I am 60 and need some help working out the state pension I am entitled to. I thought I would be entitled to credits built up by my deceased husband’s contributions, but now I’m not sure that is the case.
I was born on 13 June 1955, started working at the age of 15 and was married at 21. Following my marriage I immediately went on to 'married women's stamp', which was also known as a 'small stamp'. We never had children and both worked in full-time employment. My husband was in full-time employment from age 15 to 53 when he died of cancer. At that time, I was told I would be entitled to a state pension in my husband's right. However, I gather I will not be entitled to this under the new state pension rules introduced in April.
I would be grateful if you could please confirm if this is the case and, if so, what has actually happened to the national insurance contributions my husband paid from the age of 15 to 53, all his working life?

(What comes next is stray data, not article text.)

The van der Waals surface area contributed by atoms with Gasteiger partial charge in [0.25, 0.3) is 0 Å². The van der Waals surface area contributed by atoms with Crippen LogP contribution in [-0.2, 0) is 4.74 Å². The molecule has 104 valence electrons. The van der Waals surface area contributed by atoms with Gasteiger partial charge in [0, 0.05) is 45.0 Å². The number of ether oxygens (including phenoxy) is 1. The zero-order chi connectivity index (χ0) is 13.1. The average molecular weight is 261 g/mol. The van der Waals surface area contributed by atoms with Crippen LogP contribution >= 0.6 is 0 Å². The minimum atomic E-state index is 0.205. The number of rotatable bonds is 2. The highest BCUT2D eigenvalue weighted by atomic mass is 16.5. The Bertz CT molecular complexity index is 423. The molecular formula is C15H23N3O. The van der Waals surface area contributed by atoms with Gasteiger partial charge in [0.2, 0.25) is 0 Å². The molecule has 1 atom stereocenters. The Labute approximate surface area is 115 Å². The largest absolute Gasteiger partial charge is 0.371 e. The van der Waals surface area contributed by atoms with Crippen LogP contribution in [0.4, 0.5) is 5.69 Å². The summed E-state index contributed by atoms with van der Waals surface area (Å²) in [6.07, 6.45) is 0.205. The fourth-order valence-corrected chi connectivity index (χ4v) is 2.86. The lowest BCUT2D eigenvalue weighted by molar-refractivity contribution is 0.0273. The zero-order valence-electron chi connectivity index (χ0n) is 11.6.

“As you are female and born after 1953, the new state pension rules do apply to you. This means your state pension would normally be based on your own national insurance contributions (NICs) only.
However, as you paid NICs under the Married Women’s reduced rate election (the Married Women’s stamp) before 1977, your state pension will be worked out differently under transitional arrangements.
You should qualify for a pension of about £119.30 a week, plus any additional state pension and graduated retirement benefit you have built up.
Also, because you fall into this transitional group and have not remarried, there still may be a payment to inherit from your late husband’s additional state pension. The rules surrounding this are extremely complex and applied individually, so your best course of action would be to seek clarification from the Future Pension Centre at the Department of Work & Pensions on 0345 3000 168.